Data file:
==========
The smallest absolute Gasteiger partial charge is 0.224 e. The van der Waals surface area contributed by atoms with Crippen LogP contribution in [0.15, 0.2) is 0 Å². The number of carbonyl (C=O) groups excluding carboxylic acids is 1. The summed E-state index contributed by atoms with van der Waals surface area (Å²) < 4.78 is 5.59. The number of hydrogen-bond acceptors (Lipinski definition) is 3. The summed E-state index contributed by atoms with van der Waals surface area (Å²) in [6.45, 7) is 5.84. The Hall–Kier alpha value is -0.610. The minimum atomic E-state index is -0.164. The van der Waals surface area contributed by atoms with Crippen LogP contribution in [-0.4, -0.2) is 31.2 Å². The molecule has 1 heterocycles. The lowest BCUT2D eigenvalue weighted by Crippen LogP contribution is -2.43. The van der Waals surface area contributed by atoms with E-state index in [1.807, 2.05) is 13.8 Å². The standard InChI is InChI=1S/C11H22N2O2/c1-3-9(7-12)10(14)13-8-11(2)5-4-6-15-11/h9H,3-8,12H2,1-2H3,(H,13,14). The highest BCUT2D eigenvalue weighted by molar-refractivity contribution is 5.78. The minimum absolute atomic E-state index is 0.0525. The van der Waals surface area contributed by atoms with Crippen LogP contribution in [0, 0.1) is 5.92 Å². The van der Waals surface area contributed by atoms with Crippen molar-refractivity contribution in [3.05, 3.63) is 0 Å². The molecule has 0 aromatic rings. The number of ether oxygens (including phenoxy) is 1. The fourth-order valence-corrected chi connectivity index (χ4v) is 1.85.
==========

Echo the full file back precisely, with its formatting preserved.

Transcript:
The smallest absolute Gasteiger partial charge is 0.224 e. The van der Waals surface area contributed by atoms with Crippen LogP contribution in [0.15, 0.2) is 0 Å². The number of carbonyl (C=O) groups excluding carboxylic acids is 1. The summed E-state index contributed by atoms with van der Waals surface area (Å²) < 4.78 is 5.59. The number of hydrogen-bond acceptors (Lipinski definition) is 3. The summed E-state index contributed by atoms with van der Waals surface area (Å²) in [6.45, 7) is 5.84. The Hall–Kier alpha value is -0.610. The minimum atomic E-state index is -0.164. The van der Waals surface area contributed by atoms with Crippen LogP contribution in [-0.4, -0.2) is 31.2 Å². The molecule has 1 heterocycles. The lowest BCUT2D eigenvalue weighted by Crippen LogP contribution is -2.43. The van der Waals surface area contributed by atoms with E-state index in [1.807, 2.05) is 13.8 Å². The standard InChI is InChI=1S/C11H22N2O2/c1-3-9(7-12)10(14)13-8-11(2)5-4-6-15-11/h9H,3-8,12H2,1-2H3,(H,13,14). The highest BCUT2D eigenvalue weighted by molar-refractivity contribution is 5.78. The minimum absolute atomic E-state index is 0.0525. The van der Waals surface area contributed by atoms with Crippen LogP contribution in [0, 0.1) is 5.92 Å². The van der Waals surface area contributed by atoms with Crippen molar-refractivity contribution in [3.05, 3.63) is 0 Å². The molecule has 0 aromatic rings. The number of ether oxygens (including phenoxy) is 1. The fourth-order valence-corrected chi connectivity index (χ4v) is 1.85.